But I’m not Mr. Fucking Moneybags. I have to be sensible with my money, and I don’t really view Manjuu and Yongshi or any gacha game developer or publisher at all in the same light as a Gust or an Atlus (and even with them I have a limit.) Yeah, it would be nice if I had the resources to throw at this kind of game, but I get the feeling that not every whale can exactly afford to be one anyway. I never saw this happen back in the bad old days when I was practicing as a bankruptcy attorney, but I would not be surprised today to hear that a debtor had declared several hundred dollar monthly expenses on gacha games.5
So I resisted the call of those paid skins. As admittedly appealing as that USS New Jersey bunny suit outfit was.
I didn’t have any kind of big revelation before quitting the game, either — after a while, Azur Lane just got a bit dull. It’s still installed on my cheap beat-up tablet, but I haven’t touched it in quite a while, so my poor shipgirl fleet is rusting in port right now.
And that was my time in Azur Lane. I never brought it up here before aside from a few general remarks, since I didn’t have anything to say about its gameplay or story, and I doubt very much anyone would have wanted a post about me saying “yeah this anime catgirl battleship I just rolled is pretty hot” for too many words. Or maybe they would, since I seem to get way more views from Google when I write about spicy subjects like this. Readers know very well by now that I’m a degenerate anyway, so why not?
In any case, this post helped me put my feelings about Azur Lane and gacha games like it together in a hopefully semi-sensical way. I hope this also marks the end of my relationship with gacha. Genshin Impact looks really nice, yeah, but I can’t stomach any more rolls and don’t need the temptation of that premium option bullshit — the generally predatory nature of the gacha model pisses me off enough that I don’t want to think about it anymore. Though I might check out more of that Azur Lane anime one day just to see how bad it is — I hear even fans of the game weren’t crazy about it.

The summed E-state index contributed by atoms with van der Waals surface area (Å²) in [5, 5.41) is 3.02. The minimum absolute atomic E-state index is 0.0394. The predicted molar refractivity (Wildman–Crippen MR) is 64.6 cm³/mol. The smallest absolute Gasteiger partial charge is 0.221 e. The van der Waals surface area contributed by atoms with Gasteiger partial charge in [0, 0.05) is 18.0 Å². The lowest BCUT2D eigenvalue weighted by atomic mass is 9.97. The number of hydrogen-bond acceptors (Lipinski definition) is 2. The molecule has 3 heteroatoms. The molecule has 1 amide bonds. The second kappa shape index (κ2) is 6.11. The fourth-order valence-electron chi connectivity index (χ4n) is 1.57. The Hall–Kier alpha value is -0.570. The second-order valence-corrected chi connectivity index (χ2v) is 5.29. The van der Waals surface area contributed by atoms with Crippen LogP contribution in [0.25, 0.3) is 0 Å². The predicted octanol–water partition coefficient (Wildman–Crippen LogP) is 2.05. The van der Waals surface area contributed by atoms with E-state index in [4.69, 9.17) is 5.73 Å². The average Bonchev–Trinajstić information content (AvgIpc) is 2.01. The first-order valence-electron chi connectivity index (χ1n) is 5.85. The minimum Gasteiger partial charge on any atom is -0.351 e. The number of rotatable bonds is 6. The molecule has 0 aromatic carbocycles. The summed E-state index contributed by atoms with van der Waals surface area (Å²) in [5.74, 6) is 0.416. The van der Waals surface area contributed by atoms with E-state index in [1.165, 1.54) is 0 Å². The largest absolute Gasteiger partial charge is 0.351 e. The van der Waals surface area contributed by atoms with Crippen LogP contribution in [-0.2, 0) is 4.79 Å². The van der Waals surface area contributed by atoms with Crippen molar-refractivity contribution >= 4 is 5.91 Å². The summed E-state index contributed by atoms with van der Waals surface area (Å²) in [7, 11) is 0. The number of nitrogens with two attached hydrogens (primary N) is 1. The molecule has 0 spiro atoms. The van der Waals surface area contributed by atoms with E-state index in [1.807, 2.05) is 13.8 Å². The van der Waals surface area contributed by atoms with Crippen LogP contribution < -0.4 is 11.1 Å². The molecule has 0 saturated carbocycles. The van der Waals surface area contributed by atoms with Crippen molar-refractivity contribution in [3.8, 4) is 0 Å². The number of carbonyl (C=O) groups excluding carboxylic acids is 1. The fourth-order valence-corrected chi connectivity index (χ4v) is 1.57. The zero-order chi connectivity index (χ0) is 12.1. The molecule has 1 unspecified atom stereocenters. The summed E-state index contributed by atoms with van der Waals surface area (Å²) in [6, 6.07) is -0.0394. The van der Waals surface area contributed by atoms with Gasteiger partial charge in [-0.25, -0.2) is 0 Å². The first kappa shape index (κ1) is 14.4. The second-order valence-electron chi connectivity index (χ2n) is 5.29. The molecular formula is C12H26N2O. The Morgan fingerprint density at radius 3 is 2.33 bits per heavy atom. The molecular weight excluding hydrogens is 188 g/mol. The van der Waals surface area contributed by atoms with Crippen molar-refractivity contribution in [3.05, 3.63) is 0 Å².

1 Though to be fair, aside from playing a lot of Touhou Project ten years ago or so I don’t know shmups that well, so maybe I can’t judge. I do have Mushihimesama on Steam but haven’t touched it yet. One day…
2 And yeah, for the fans of dudes out there, sorry — they really are all shipgirls. No shipboys here. Maybe it can be justified better by the fact that for a long time, ships were referred to with the feminine pronoun? Though I think that’s fallen somewhat out of favor with recent pushes to change pronoun usage in English.
To further go off on a tangent, the great majority of the shipgirl designs in both this game and Kantai Collection from what I’ve seen of that one are just “anime girl with gun/landing strip attachments.” You might call that a bit lazy and boring considering these girls are meant to represent and have the capabilities of warships, and maybe it is. But while more creative and fantastic sorts of mechanical girl hybrid designs might be interesting to see, they would also defeat the purpose for the large proportion of players who just want a cute waifu shipgirl to take into battle and aren’t into android or mecha-styled girls. At least that’s how I see it — I don’t know how much thought went into any of these decisions behind the scenes.
3 This removal is necessary considering that the real-life Kriegsmarine and Imperial Japanese Navy obviously sailed in support of horrific practices/ideologies, and these are naturally the two most prominent Axis-based entities in the game in the form of the Iron Blood and Sakura Empire factions. But Azur Lane takes place in an alternate universe setting where that never happened, and the German faction seems more based in the older German Empire that fell at the end of World War I anyway. That seems like a common path to take for writers going for a militaristic German setting but with characters who need to avoid those far more serious moral issues related to World War II — see also Tanya the Evil.
Though in Azur Lane, there are also two rival French factions modeled on the Axis-allied Vichy regime and the Free French resistance forces led by Charles de Gaulle, and that’s clearly a reference to World War II. And a lot of the shipgirls in the game have lines referring to specific events in the war. But maybe it’s better not to think too much about any of this. It’s a fanservice-filled alternate universe sci-fi game after all, not a work pretending to have anything to do with actual history.
4 I should mention there are a few animated Live2D skins that this argument doesn’t quite apply to — but of course those are sold at a premium.
5 Or would those be treated as gambling expenses, assuming they were all spent on extra rolls? There’s a question for my friends still practicing in bankruptcy. Either way, spending money for the chance to get cute waifu .png files that hold a one-sided conversation with you is still a far better use of your resources than buying NFTs.